Testing, testing: Tigers have their hands full with Razorbacks

Photo by Daniel Kay

Photo by Daniel Kay

Say this about the Auburn Tigers: They know how to make things exciting.

Down 17-0 to Clemson? No worries. Get it to overtime and watch the other team miss a chip-shot field goal.

Trailing South Carolina 20-7 in the first half? Give the ball to Cam Newton and let the comeback unfold.

Tied with Kentucky in the fourth quarter? Time to break out a 19-play drive that sets up the winning kick as time expires.

"We're still in search of that complete game," coach Gene Chizik said. "We would like to not be in those situations." But, he quickly added, "I'm very proud of our team and the way they have continued to fight back and not look at the scoreboard and continue to find ways to win."

No. 7 Auburn (6-0, 3-0 SEC) has reached the midway point of the regular with a perfect record, even if the ride has been a bit bumpy. Now comes a crucial two weeks that will go a long way toward determining if the Tigers are playing for the conference title in Atlanta on the first Saturday of December -- and possibly have a shot at a national championship run no one could've seen coming.

The Tigers host No. 12 Arkansas (4-1, 1-1) on Saturday, facing a team that is one poor half against defending national champion Alabama from being unbeaten itself.

"It's really special for me because it's two ranked teams, two people who are right there at the top of the SEC West," said Auburn tackle Lee Ziemba, an Arkansas native. "It's a very close race right now and we're in the meat of our schedule. It's one we've got to win."

Next weekend, Auburn hosts ninth-ranked LSU, a team that also knows a thing or two about pulling out thrilling wins. (Perhaps Les Miles has been saving his most outrageous finish yet for Tigers vs. Tigers).

If Auburn can survive this gauntlet, there's a good chance the Tigers will be 11-0 going into their regular-season finale at Tuscaloosa against the Crimson Tide.

No one is calling Auburn the perfect team. Indeed, there are plenty of imperfections, especially on the defensive line. But chemistry goes a long way, and Tigers hope there's something special at work on the Plains, something that can't be measured by numbers others than wins and losses.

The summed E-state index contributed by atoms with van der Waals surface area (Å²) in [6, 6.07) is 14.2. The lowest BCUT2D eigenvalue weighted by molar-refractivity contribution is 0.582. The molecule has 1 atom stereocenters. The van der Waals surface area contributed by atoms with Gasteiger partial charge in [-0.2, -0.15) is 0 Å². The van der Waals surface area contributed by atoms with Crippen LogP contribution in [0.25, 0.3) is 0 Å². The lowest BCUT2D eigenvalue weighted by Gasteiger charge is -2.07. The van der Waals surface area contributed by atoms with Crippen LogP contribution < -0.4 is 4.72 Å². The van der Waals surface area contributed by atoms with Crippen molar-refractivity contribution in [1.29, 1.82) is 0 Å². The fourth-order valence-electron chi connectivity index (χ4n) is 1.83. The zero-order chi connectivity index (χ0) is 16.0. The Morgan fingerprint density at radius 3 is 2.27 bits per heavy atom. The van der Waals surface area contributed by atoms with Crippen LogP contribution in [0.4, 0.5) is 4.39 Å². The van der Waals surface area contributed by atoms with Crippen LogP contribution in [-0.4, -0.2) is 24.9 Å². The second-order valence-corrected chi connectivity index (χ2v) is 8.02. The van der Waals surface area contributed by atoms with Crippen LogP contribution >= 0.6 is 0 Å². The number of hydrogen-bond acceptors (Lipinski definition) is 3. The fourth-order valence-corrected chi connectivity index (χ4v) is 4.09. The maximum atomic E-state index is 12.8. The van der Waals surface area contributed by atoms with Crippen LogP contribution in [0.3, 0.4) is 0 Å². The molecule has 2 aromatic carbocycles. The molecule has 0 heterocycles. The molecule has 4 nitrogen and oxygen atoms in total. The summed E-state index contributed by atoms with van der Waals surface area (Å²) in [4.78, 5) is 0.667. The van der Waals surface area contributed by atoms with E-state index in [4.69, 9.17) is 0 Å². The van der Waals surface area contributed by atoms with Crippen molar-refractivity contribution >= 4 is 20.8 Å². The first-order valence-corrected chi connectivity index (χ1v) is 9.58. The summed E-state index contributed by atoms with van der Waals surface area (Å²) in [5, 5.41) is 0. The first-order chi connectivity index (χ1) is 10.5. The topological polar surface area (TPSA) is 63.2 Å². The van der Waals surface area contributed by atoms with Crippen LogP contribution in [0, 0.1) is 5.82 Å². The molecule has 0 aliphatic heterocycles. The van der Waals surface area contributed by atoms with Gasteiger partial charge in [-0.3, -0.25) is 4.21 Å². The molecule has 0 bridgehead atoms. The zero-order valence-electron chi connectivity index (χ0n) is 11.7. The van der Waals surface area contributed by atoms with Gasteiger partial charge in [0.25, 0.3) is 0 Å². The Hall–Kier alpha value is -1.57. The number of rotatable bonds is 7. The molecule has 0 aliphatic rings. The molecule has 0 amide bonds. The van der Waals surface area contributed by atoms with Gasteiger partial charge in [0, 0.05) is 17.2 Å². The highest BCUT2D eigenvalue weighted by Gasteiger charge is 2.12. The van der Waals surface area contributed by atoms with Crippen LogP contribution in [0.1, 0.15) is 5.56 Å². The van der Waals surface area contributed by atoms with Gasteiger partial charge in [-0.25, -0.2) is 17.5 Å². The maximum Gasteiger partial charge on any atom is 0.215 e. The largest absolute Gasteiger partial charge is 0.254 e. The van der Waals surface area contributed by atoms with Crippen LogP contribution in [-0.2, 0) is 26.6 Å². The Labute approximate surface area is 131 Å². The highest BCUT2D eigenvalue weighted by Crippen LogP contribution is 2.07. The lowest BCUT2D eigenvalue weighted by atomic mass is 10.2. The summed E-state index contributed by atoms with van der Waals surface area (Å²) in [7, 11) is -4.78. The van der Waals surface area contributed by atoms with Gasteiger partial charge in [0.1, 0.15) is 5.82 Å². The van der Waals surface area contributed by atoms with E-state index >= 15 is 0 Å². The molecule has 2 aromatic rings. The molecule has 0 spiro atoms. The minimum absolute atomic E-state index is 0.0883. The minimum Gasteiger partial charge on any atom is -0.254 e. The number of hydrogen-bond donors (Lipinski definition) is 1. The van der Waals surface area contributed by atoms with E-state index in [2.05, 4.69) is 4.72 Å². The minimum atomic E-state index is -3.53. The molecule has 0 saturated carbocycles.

"We've put ourselves in these positions, different types of positions," Ziemba said. "Down 17, driving the length of the field to score, get a turnover like we did against South Carolina. It becomes second nature. You're expecting the game to go down to the wire and when it does get there, you know how to win 'em. It's not a shock."

The Auburn secondary could be in for a shock trying to stop quarterback Ryan Mallett and Arkansas' high-octane passing game. The Razorbacks have averaged 354 yards through the air, nearly 100 ahead of second-place Kentucky (and the Tigers had all sorts of troubles last week trying to stop the Wildcats before their time-sapping final drive pulled out a 37-34 victory).

Arkansas coach Bobby Petrino downplayed any advantage his team might have when Mallett drops back to pass.

"We feel like it will be a good matchup," he said. "All we do is worry about ourselves. We've got an opportunity now to accomplish our goal. It's still out there in front of us. But to do that, we've got to go to Auburn, play great football and come away with a win."

Besides, the Razorbacks figure to have their hands full trying to keep up with Newton, who has emerged as a dark-horse Heisman candidate with his do-it-all season. He leads the SEC in rushing at 112 yards per game. He leads the conference in passing efficiency, completing nearly 65 percent of his throws for 1,138 yards and 12 touchdowns, with only five interceptions.

"They've got a very explosive offense, and he's the leader of it," Arkansas defensive end Jake Bequette said. "He's a guy you definitely have to contain."

Newton has heard some buzz about the Heisman race but doesn't want to get caught up in pursuing his own awards, not when his team has a chance to do something special.

"I'm really a lucky individual to be in the situation I am right now," he said. "But that's an individual award that I don't think this team or me should be focused on right now."

He knows how tough these next two games will be. The way things have gone for the Tigers, they'll probably go right down to the wire.

Auburn has certainly been through that before.

"It's definitely valuable," Ziemba said, "because this next stretch of games coming on, there's going to be some close ones."